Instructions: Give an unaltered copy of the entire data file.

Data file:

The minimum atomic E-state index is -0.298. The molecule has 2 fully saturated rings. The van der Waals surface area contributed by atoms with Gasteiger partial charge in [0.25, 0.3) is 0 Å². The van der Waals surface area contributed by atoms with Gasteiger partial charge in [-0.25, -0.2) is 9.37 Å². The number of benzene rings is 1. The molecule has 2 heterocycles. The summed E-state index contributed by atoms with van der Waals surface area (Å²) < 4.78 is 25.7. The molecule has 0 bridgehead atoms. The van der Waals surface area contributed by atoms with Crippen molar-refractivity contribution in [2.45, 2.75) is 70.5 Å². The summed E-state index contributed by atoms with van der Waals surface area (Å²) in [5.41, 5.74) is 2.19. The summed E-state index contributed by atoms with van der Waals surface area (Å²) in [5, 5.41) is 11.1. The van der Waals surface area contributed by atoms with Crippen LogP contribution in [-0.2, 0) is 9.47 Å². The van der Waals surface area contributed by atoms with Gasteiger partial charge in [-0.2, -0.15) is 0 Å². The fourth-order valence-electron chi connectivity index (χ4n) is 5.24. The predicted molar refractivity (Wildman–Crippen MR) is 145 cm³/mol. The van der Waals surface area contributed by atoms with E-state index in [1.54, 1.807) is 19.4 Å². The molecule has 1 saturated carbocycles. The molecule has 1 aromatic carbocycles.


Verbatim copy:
The minimum atomic E-state index is -0.298. The molecule has 2 fully saturated rings. The van der Waals surface area contributed by atoms with Gasteiger partial charge in [0.25, 0.3) is 0 Å². The van der Waals surface area contributed by atoms with Gasteiger partial charge in [-0.25, -0.2) is 9.37 Å². The number of benzene rings is 1. The molecule has 2 heterocycles. The summed E-state index contributed by atoms with van der Waals surface area (Å²) < 4.78 is 25.7. The molecule has 0 bridgehead atoms. The van der Waals surface area contributed by atoms with Crippen molar-refractivity contribution in [2.45, 2.75) is 70.5 Å². The summed E-state index contributed by atoms with van der Waals surface area (Å²) in [5.41, 5.74) is 2.19. The summed E-state index contributed by atoms with van der Waals surface area (Å²) in [5, 5.41) is 11.1. The van der Waals surface area contributed by atoms with Crippen LogP contribution in [-0.2, 0) is 9.47 Å². The van der Waals surface area contributed by atoms with Gasteiger partial charge in [-0.2, -0.15) is 0 Å². The fourth-order valence-electron chi connectivity index (χ4n) is 5.24. The predicted molar refractivity (Wildman–Crippen MR) is 145 cm³/mol. The van der Waals surface area contributed by atoms with E-state index in [1.54, 1.807) is 19.4 Å². The molecule has 1 saturated carbocycles. The molecule has 1 aromatic carbocycles.